I'll admit that when Andy Diggle took over "Daredevil" from outgoing writer Ed Brubaker, I was ready to drop the series -- no slight towards Diggle and artist Roberto De La Torre's abilities, I was simply looking at paring back the monthly comics budget and the story had reached a natural break point. However, after the events of "Daredevil: The List," it was just impossible to stop.
Diggle's second issue of the ongoing series, #502, continues the breakneck pace set by his arrival. In the tradition of Brubaker and Bendis before him, Diggle is putting Matt through the wringer, psychologically and physically, and it's never quite clear how in control Matt actually is of what happens to him. It's a brilliant strategy, and the freewheeling tone echoes the early, stunt-laden "Daredevil" issues -- the main difference is that the unknown Matt has flung himself into is a bigger one than simply leaping off a building, and the risks he encounters are far greater than a 12-storey drop.
After the kind of opening issue that left readers' heads spinning, Diggle brings things a little back down to earth with the reveal that Master Izo isn't quite as dead as he seemed. It's a justifiable fake-out, simply because there genuinely was concern from the readership over whether Matt had actually lost it or not when he agreed to kill Izo last issue. As long as the series is this unpredictable, there'll be no need to worry about the stories becoming stale, and the way Matt ducks Izo's question about leading the Hand presents genuine moral quandary about the direction that the character and plot are headed.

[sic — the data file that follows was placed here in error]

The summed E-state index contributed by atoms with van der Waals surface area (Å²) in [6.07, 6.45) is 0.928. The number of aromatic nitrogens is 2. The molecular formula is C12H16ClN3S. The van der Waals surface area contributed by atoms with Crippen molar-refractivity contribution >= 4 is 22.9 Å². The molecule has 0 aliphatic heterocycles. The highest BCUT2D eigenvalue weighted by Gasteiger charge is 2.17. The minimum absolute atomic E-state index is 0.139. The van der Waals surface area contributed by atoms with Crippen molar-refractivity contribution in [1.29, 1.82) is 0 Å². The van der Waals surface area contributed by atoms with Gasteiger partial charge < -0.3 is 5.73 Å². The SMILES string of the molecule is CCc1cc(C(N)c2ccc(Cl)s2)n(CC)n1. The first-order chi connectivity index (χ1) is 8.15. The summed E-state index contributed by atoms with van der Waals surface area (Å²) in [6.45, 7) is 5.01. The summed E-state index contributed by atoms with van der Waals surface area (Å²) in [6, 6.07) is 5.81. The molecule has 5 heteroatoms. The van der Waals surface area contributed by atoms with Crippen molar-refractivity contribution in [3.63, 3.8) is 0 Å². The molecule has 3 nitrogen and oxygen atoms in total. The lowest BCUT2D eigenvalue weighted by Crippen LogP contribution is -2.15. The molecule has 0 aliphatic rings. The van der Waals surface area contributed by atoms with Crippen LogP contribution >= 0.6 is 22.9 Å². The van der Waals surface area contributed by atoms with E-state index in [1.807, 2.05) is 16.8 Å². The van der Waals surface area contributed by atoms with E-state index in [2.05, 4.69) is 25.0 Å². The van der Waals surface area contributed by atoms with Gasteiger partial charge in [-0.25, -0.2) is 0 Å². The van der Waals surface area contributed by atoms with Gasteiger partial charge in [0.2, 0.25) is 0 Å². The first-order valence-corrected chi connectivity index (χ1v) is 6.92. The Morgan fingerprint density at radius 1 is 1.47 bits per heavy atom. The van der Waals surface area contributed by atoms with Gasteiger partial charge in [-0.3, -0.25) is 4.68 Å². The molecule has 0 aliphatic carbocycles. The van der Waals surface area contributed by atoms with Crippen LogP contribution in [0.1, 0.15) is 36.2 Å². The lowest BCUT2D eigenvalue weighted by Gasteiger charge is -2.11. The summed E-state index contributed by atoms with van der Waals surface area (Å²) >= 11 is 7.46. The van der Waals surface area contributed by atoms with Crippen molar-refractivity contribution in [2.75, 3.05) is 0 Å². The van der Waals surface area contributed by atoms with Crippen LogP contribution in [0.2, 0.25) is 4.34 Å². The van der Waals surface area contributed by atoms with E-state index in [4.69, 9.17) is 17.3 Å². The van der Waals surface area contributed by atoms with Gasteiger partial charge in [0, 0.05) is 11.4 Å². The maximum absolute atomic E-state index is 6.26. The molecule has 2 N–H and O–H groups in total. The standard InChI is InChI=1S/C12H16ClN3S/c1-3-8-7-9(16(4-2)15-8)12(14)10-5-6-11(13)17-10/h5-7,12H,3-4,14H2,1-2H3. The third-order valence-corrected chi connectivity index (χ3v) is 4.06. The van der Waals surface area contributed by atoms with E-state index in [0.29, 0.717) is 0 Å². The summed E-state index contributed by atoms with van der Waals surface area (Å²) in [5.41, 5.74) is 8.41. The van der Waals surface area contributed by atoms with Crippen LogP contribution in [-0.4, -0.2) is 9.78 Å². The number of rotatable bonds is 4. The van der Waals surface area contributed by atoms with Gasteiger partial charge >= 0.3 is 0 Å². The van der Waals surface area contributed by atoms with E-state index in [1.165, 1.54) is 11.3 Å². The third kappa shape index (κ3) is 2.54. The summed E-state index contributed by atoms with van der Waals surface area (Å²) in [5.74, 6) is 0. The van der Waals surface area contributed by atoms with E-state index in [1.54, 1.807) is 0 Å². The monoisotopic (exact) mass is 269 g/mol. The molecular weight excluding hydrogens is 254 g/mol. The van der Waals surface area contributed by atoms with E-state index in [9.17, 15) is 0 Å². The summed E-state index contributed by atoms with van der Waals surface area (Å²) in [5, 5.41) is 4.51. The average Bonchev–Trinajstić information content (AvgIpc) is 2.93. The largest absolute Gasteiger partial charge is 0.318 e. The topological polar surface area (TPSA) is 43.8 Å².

De La Torre's artwork retains the gritty, sketchy and noir-ish look that previous artists Michael Lark and Alex Maleev brought to the series. Daredevil has been remarkably consistent in its tone over the last 10 years or so, and it's a compliment to say that the artistic team are ensuring that the look stays at the high level it has attained.
Overall, Daredevil is as good as it has ever been, and Diggle's run is off to a stronger start than many would have predicted, given the long shadow cast by his predecessors. This issue, with its focus on the criminal underworld, may have been slower overall than the last two installments in Diggle's run, but it was always going to be a tall order to compete with the first two showings. Despite the downtime, "Daredevil" is currently as good as it has ever been, and hopefully Diggle's run will be a long and celebrated one.